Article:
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Gustav Stickley (ed.) / The craftsman
Vol. XIV, Number 4 (July 1908)

Forbes-Lindsay, C. H.
The rural settlement: its social, economic and ├Žsthetic advantages,   pp. 407-416 PDF (3.1 MB)

Page 407

               CONNECTION with its wonderful work of trans-
               forming the arid lands of our Western States, the
               Reclamation Service is carrying out a far-sighted plan
               for the reformation of the hardly less arid lives of the
               agricultural population of that region. We are fairly
               familiar with the engineering operations that are
               converting the desert waste-" dreary and vast and
silent "-into tracts of smiling soil and luxuriant vegetation, but it
is not generally known that this great economic enterprise involves
the establishment of towns. These are to be placed at carefully se-
lected sites in every project, and to be laid out and developed upon
lines no less scientific than those regulating the irrigation works.
The design of the Service, which is pursued under the express author-
ity of Congress, extends beyond the reduction of the land to a condi-
tion of fecundity to the creation of homes and industrial centers
in accordance with the most advanced ideas. The basal feature of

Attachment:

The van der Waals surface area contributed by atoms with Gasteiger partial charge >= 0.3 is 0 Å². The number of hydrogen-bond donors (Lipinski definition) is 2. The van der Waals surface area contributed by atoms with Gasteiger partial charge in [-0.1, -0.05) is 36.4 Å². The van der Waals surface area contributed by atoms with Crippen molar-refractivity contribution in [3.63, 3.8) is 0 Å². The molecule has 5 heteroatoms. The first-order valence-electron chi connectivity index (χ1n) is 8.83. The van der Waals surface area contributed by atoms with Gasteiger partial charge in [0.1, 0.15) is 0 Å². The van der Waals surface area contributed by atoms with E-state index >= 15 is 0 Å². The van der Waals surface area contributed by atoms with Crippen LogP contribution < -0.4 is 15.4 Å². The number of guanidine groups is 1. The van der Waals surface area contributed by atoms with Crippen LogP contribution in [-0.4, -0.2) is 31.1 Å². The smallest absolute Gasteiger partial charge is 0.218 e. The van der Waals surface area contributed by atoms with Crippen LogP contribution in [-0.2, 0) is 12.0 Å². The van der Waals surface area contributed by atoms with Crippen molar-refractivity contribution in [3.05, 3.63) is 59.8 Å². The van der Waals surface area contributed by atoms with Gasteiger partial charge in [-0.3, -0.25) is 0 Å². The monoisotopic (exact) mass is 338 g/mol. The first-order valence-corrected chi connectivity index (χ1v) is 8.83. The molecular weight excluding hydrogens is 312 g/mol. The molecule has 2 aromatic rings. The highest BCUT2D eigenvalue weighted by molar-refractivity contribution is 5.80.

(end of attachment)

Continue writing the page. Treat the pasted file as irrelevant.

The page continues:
the system is centralization-the very reverse of the condition usually
obtaining in our agricultural communities. Although far from new
as applied to a rural population, its practice among us has been con-
fined to a few scattering sections of the country.
   Town and country are economically interdependent and they
should be closely allied industrially and socially. The principle
involved in these almost axiomatic statements has been conformed
to in Europe since the birth of the burgs from the feudal communi-
ties. So obvious is it that we see its recognition among primitive
peoples who follow agricultural pursuits. The Zulu kraal and the
Maori village, each surrounded by fields of crops or pasture runs,
are not merely provisions for defence, but also agencies for the pro-
motion of convenience, cooperation and social intercourse.
   When Coronado and his adventurous followers broke upon the
peaceful people of Mexico, they found the Pueblo Indians living, as
their name implies, in permanent villages. The adobe huts were
grouped about a central building, designed to serve as council house
and, on occasion, as fort. Around this aggregation of habitations
lay a circle of cultivated fields, with roads and irrigation ditches
radiating from it in every direction. The Indian husbandman went
out to his work each morning, returning at nightfall to his village
home and the companionship of his fellow tribesmen.

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